1887

n Historia - Water for Saldanha : war as an agent of change

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Abstract


Saldanhabaai is een van die beste natuurlike hawens ter wêreld en was as sodanig aan die Franse bekend selfs voor die Hollanders in 1652 aan die Kaap geland het. Met die eerste Britse besetting van die Kaap bykans 'n anderhalfeeu later, het daar egter nog geen ontwikkeling by Saldanhabaai plaasgevind nie. Die Britte het groot potensiaal in Saldanhabaai as 'n vlootbasis gesien, maar nooit dié potensiaal ontgin nie. Die hoofrede vir hierdie gebrek aan ontwikkeling was die afwesigheid van 'n volhoubare bron van vars water. Selfs Saldanhabaai se vroeë Khoikhoi inwoners moes 'n ander heenkome gedurende die droë somerseisoen vind. Die moontlikheid om vars water van die nabygeleë Bergrivier na Saldanha weg te keer, is reeds sedert die Hollandse nedersetting herhaaldelik geopper, maar het eers teen die middel van die twintigste eeu 'n werklikheid geword. Die Tweede Wêreldoorlog het die verskynsel van oorlog as 'n kragtige instrument van vinnige, ingrypende verandering duidelik gedemonstreer toe Saldanhabaai plotseling in 1943 'n volhoubare toevloei van vars water ryker geword het. Hierdie artikel skets Saldanhabaai se "waterlose" geskiedenis tot 1943 en toon aan hoedat Saldanhabaai gedurende die Tweede Wêreldoorlog van sodanige strategiese belang geword het dat die Suid-Afrikaanse Geniekorps opdrag gekry het om water vanaf die Bergrivier na die baai aan te lê. Die artikel sluit af met 'n beknopte oorsig van die onmiddellike en langertermyninvloed wat hierdie oorlogstydse ontwikkeling op Saldanhabaai en sy inwoners uitgeoefen het.

Saldanha Bay is one of the best natural harbours in the world and was known as such by the French even before the Dutch set foot at the Cape in 1652. However, when the British first occupied the Cape almost one and a half centuries after the Dutch arrival, no development had yet taken place at Saldanha Bay. The British saw great potential in Saldanha Bay as a naval base, but never exploited it. The principal reason for this lack of development was the absence of fresh water. Even Saldanha Bay's early Khoikhoi inhabitants had to seek greener pastures during the dry season. The prospect of diverting water from the nearby Berg River to Saldanha Bay had often been contemplated even from the time of the Dutch settlement, but never came to fruition until the mid-twentieth century. The fact that war is a powerful agent of rapid and profound change was clearly illustrated when Saldanha Bay acquired access to a sustainable supply of fresh water during the Second World War. This article traces Saldanha Bay's "waterless" history to 1943 and explores the Bay's acquisition of strategic importance during the Second World War, resulting in the South African Engineer Corps being tasked to tap into the Berg River to quench Saldanha's thirst. The article then concludes with a brief overview of the immediate and longer-term impact this wartime lifeline had on Saldanha Bay and its inhabitants.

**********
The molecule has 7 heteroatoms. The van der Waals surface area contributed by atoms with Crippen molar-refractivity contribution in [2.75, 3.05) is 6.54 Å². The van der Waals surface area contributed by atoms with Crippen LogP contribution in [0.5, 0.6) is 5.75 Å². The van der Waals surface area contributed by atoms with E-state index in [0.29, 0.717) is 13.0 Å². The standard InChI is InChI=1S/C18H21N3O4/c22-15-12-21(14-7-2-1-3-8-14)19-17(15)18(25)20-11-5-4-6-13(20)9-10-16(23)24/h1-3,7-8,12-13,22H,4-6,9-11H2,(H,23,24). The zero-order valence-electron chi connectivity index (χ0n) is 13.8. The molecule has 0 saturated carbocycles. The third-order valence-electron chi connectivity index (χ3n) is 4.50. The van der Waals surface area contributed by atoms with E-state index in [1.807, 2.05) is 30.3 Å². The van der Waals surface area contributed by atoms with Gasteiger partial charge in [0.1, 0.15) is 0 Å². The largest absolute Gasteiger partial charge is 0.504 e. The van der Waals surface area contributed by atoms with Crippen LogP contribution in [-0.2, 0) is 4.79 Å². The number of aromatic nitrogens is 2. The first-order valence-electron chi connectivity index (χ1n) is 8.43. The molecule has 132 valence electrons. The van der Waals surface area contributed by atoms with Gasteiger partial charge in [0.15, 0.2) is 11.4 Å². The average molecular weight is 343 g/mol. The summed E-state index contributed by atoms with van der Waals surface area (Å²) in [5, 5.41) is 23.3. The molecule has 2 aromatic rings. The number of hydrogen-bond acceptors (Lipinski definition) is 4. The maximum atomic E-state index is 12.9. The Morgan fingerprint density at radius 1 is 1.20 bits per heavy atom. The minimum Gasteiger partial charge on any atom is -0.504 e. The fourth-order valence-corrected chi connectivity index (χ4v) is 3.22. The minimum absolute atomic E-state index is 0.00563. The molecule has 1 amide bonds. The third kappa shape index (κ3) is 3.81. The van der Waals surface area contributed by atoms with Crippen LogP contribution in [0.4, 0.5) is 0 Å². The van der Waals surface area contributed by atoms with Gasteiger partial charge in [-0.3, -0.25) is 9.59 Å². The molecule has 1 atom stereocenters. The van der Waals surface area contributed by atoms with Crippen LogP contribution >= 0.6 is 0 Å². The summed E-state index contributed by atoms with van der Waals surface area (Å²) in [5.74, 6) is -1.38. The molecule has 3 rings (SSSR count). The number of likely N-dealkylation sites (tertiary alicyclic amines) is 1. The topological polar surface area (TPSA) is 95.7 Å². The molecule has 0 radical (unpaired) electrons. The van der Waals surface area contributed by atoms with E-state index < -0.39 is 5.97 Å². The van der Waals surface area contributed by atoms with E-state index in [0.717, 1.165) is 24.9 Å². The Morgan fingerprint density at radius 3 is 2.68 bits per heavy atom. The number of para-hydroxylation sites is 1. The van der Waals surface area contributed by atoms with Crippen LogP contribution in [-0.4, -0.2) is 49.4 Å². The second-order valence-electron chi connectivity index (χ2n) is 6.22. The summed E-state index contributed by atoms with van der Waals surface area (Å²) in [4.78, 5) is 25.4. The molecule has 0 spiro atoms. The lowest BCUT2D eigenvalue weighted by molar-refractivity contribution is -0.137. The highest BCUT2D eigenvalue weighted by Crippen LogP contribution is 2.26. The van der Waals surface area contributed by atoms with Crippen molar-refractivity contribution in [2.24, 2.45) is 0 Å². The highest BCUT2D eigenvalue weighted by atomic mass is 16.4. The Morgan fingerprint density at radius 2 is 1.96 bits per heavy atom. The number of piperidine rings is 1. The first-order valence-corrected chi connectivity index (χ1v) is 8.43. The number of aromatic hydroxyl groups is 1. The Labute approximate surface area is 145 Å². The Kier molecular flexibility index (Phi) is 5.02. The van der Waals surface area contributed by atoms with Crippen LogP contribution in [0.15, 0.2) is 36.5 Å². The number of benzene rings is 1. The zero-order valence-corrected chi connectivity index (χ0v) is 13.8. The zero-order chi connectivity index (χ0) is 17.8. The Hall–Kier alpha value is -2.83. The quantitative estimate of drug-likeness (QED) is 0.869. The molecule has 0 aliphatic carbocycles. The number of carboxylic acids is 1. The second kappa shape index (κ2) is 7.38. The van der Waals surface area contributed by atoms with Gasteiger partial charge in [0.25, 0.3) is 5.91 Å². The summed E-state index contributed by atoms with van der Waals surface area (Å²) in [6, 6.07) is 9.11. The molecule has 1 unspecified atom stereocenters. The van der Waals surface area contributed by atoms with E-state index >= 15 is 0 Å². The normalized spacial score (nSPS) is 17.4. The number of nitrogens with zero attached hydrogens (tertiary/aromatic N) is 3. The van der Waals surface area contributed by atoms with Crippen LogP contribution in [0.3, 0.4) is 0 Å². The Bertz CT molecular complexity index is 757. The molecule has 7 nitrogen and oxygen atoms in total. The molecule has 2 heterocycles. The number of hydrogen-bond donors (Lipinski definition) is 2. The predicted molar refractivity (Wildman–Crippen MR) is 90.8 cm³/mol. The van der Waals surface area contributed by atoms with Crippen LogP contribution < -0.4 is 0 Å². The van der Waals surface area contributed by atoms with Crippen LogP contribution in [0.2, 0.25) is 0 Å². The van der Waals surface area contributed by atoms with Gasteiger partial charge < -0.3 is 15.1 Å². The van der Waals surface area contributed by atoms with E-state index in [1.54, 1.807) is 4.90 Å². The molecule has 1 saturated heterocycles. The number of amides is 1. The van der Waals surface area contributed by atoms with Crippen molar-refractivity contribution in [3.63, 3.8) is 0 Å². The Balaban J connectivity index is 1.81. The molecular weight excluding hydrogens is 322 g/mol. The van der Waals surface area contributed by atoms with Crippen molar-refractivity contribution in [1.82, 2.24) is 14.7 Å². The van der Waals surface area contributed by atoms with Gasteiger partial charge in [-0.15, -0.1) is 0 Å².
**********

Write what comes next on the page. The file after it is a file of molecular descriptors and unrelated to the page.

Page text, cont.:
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/content/hist/53/1/EJC38299
2008-05-01
2016-12-04
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